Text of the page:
12780d1208579914-my-theme-park-funny-frogOK, I know it’s an old one, but I love it…..So, there is a frog called Jason. Jason has been a very silly frog and fallen into a well that is 12 feet deep. Now, as you might expect, Jason is eager to get out, but can only jump 3 feet high. Not only that, the walls of well are covered in slime and so he slips down 2 feet each time he lands. So, every jump takes Jason 3 ft up but 2 ft back. How many jumps will Jason have to make to get out of the 12ft well?

Before you ask, Jason does not have access to any springs, ‘Space Hoppers’ (also known as skippyballs, kangaroo balls, bouncers, hippity hips, hop balls, and hoppity hops), or crampons.

The answer to this puzzle, and 100 others,  can be found in a new kindle ebook called PUZZLED, and is available in the UK here and USA here.

30 comments

  1. I know the answer but the question is badly phrased. It doesn’t say whether the jump to 12ft is enough to get him out of the well (i.e., his front legs just touching the rim)

    So is the height of his first jump from the “floor” (both legs on the floor) to his front legs or his rear ones? I would argue the answer differs by 1 depending on this assumption.

    Another possibility is that he’s clinging to the wall under water at the start, with his front feet at the water’s surface. In this case the nominal answer would get his front feet to the rim and need 1 extra hop to get out.

    (I hope I’m just being a pedant and this isn’t supposed to be part of the question or I’m gonna feel pretty dumb.)

  2. If my answer is right, (only took me a few seconds) Everyone using math to work it out are making themselves a lot of work to get an incorrect answer 😉

  3. OK I think I have the answer.

    I initially thought it was a kind of trick question because the height of the frog isn’t given! Maybe it was a mutant frog exposed to toxic waste and it’s like 10 feet tall already so it only needs 2 jumps!! But that’s my overactive imagination for you! 🙂

  4. I’m just going to pop out and find a frog and then dig a well. Theory is all very fine but I do like to see practical proof. Growing the slime might take some time ….. I’ll report back in November ……

  5. I think we can assume that his back legs start on the ground, and that his back legs need to be on the surface for him to be “out”.

    So, if the well was 1m, and he can jump 1m, then it will take one jump to get out.

    It took me 2 seconds to figure out the answer, and yes, I remember the “trick” from when I first heard it years ago…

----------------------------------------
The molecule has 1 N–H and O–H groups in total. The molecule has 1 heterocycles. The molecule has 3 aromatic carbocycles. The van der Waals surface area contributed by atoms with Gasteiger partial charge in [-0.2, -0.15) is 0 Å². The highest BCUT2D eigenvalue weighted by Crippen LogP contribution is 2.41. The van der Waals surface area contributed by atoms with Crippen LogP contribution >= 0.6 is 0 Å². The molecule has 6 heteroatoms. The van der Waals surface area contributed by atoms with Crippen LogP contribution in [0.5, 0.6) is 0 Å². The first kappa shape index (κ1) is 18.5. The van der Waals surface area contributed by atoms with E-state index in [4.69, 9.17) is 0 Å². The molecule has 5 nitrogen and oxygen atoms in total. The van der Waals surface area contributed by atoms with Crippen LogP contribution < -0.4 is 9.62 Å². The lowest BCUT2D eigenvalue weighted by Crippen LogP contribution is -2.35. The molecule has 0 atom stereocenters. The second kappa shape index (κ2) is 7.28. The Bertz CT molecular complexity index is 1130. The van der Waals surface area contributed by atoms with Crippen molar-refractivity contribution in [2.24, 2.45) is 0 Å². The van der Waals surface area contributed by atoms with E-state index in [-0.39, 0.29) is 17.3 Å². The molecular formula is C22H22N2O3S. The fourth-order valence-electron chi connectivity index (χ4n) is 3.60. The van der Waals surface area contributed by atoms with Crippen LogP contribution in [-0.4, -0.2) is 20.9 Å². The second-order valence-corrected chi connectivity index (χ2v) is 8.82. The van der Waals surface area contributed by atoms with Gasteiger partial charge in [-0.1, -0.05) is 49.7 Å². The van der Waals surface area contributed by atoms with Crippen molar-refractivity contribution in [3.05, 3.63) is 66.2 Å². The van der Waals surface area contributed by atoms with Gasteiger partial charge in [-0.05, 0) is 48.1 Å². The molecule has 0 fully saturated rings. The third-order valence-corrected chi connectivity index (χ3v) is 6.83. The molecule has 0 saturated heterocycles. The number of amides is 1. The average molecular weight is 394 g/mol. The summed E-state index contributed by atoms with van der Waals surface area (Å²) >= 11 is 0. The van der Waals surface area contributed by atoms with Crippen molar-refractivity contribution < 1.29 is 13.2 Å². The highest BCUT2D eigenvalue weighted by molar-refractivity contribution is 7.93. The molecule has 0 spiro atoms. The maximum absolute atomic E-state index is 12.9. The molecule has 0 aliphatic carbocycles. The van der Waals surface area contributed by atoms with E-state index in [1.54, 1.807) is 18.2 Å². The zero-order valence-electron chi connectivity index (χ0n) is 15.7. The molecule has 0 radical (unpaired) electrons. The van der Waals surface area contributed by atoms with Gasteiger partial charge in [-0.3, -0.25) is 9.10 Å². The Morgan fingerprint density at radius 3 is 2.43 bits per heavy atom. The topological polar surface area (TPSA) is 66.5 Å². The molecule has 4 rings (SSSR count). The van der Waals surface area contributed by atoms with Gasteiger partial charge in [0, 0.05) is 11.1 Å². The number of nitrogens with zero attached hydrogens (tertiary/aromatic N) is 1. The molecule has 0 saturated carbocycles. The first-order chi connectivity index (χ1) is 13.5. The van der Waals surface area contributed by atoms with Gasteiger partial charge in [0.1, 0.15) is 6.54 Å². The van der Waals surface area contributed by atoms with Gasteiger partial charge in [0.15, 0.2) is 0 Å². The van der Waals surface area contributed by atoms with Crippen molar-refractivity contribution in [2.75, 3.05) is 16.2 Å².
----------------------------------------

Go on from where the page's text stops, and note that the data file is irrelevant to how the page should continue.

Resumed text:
6. If he goes up exactly 12ft does that mean he is free? Or does he need to go over 12ft. Either way, I gots it, but it might take another jump to get outa there.

  7. Well, It’s a puzzle. So you can safely assume that the obvious answer of 12 is incorrect. You should think of the answer to the question of “Why would it not take him 12 jumps”

  8. Just tried googling this, everyone on the interweb seems convinced of “the obvious” maths answer. I’ve got three answers here, none of which involve maths… so is there an actual “right” answer?

  9. It took me some minutes but i’ve got it!
    I already knew a similar puzzle but involving a snail instead of a frog that during the day climbs a certain amount of a wall but during the night, while he sleeps, he slips down half the amount he climbed and what was asked was if the snail started climbing for example on monday in which day did he reached the top of the wall.

  10. I found a solution that seems like common sense, but it assumes that Jason’s final leap allows him to catch the rim of the well and essentially be “out.”

    By the way, I only recently found your blog. Since the whole blog thing got started a few years back, this is only the second one I’ve found that has kept me coming back. I’ll have to check out your books.

  11. my initial reaction was 12 and then i went through it step by step using my fingers to count the jumps and doing the maths and yeah possible two answers, depending on final jump, neither of which is 12….

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